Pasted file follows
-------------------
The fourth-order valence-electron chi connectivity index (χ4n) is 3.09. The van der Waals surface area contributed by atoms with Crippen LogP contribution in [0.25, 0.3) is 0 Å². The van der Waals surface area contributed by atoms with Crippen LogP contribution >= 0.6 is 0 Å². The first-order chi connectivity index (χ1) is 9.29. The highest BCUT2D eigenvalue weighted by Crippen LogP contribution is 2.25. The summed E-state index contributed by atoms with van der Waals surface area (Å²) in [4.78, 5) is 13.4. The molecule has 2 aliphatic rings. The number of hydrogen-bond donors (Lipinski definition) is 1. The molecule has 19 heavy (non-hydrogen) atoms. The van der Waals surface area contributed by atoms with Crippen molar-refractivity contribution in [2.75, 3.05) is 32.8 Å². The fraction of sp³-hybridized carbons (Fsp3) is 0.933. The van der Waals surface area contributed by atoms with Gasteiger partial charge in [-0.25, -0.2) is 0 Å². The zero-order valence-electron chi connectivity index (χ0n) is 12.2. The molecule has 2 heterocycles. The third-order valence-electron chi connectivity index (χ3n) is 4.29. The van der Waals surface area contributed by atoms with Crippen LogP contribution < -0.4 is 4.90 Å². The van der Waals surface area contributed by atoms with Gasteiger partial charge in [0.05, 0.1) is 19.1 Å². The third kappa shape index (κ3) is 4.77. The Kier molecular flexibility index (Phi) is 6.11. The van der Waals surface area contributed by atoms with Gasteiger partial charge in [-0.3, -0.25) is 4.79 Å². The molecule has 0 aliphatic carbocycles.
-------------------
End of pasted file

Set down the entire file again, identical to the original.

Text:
The fourth-order valence-electron chi connectivity index (χ4n) is 3.09. The van der Waals surface area contributed by atoms with Crippen LogP contribution in [0.25, 0.3) is 0 Å². The van der Waals surface area contributed by atoms with Crippen LogP contribution >= 0.6 is 0 Å². The first-order chi connectivity index (χ1) is 9.29. The highest BCUT2D eigenvalue weighted by Crippen LogP contribution is 2.25. The summed E-state index contributed by atoms with van der Waals surface area (Å²) in [4.78, 5) is 13.4. The molecule has 2 aliphatic rings. The number of hydrogen-bond donors (Lipinski definition) is 1. The molecule has 19 heavy (non-hydrogen) atoms. The van der Waals surface area contributed by atoms with Crippen molar-refractivity contribution in [2.75, 3.05) is 32.8 Å². The fraction of sp³-hybridized carbons (Fsp3) is 0.933. The van der Waals surface area contributed by atoms with Gasteiger partial charge in [-0.25, -0.2) is 0 Å². The zero-order valence-electron chi connectivity index (χ0n) is 12.2. The molecule has 2 heterocycles. The third-order valence-electron chi connectivity index (χ3n) is 4.29. The van der Waals surface area contributed by atoms with Crippen LogP contribution < -0.4 is 4.90 Å². The van der Waals surface area contributed by atoms with Gasteiger partial charge in [0.05, 0.1) is 19.1 Å². The third kappa shape index (κ3) is 4.77. The Kier molecular flexibility index (Phi) is 6.11. The van der Waals surface area contributed by atoms with Gasteiger partial charge in [-0.3, -0.25) is 4.79 Å². The molecule has 0 aliphatic carbocycles.